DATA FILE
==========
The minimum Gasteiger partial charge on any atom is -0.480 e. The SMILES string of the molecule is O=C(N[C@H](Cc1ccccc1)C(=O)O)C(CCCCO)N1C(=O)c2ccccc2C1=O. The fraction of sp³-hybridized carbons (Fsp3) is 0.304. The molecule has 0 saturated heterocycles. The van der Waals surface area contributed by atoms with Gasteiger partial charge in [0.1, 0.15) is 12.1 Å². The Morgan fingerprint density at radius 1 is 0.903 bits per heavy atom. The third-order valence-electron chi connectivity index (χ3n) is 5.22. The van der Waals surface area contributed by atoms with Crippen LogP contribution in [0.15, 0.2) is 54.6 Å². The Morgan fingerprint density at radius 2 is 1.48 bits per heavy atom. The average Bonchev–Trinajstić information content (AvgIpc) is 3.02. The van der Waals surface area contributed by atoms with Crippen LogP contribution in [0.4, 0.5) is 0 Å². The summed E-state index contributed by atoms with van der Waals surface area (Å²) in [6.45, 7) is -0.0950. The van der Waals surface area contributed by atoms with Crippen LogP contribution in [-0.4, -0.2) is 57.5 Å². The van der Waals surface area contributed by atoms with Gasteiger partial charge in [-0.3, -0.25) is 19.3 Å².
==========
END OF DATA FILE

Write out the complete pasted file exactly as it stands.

The minimum Gasteiger partial charge on any atom is -0.480 e. The SMILES string of the molecule is O=C(N[C@H](Cc1ccccc1)C(=O)O)C(CCCCO)N1C(=O)c2ccccc2C1=O. The fraction of sp³-hybridized carbons (Fsp3) is 0.304. The molecule has 0 saturated heterocycles. The van der Waals surface area contributed by atoms with Gasteiger partial charge in [0.1, 0.15) is 12.1 Å². The Morgan fingerprint density at radius 1 is 0.903 bits per heavy atom. The third-order valence-electron chi connectivity index (χ3n) is 5.22. The van der Waals surface area contributed by atoms with Crippen LogP contribution in [0.15, 0.2) is 54.6 Å². The Morgan fingerprint density at radius 2 is 1.48 bits per heavy atom. The average Bonchev–Trinajstić information content (AvgIpc) is 3.02. The van der Waals surface area contributed by atoms with Crippen LogP contribution in [0.4, 0.5) is 0 Å². The summed E-state index contributed by atoms with van der Waals surface area (Å²) in [6.45, 7) is -0.0950. The van der Waals surface area contributed by atoms with Crippen LogP contribution in [-0.4, -0.2) is 57.5 Å². The van der Waals surface area contributed by atoms with Gasteiger partial charge in [-0.3, -0.25) is 19.3 Å².